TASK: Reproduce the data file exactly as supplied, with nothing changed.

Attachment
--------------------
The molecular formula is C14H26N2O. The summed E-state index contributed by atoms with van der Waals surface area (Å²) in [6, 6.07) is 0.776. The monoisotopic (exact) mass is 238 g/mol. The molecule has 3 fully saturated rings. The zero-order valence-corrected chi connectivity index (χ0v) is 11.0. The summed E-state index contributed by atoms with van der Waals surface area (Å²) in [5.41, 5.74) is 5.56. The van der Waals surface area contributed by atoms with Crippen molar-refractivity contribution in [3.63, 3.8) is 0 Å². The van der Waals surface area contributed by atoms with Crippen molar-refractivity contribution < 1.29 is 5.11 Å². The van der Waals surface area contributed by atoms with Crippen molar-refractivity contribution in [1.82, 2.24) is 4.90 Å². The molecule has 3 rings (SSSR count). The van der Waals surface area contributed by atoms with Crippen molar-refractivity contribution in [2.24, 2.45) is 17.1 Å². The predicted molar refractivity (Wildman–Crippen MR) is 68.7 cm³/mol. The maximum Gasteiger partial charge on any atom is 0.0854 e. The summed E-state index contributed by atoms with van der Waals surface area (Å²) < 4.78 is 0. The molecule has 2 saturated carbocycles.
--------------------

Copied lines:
The molecular formula is C14H26N2O. The summed E-state index contributed by atoms with van der Waals surface area (Å²) in [6, 6.07) is 0.776. The monoisotopic (exact) mass is 238 g/mol. The molecule has 3 fully saturated rings. The zero-order valence-corrected chi connectivity index (χ0v) is 11.0. The summed E-state index contributed by atoms with van der Waals surface area (Å²) in [5.41, 5.74) is 5.56. The van der Waals surface area contributed by atoms with Crippen molar-refractivity contribution in [3.63, 3.8) is 0 Å². The van der Waals surface area contributed by atoms with Crippen molar-refractivity contribution < 1.29 is 5.11 Å². The van der Waals surface area contributed by atoms with Crippen molar-refractivity contribution in [1.82, 2.24) is 4.90 Å². The molecule has 3 rings (SSSR count). The van der Waals surface area contributed by atoms with Crippen molar-refractivity contribution in [2.24, 2.45) is 17.1 Å². The predicted molar refractivity (Wildman–Crippen MR) is 68.7 cm³/mol. The maximum Gasteiger partial charge on any atom is 0.0854 e. The summed E-state index contributed by atoms with van der Waals surface area (Å²) < 4.78 is 0. The molecule has 2 saturated carbocycles.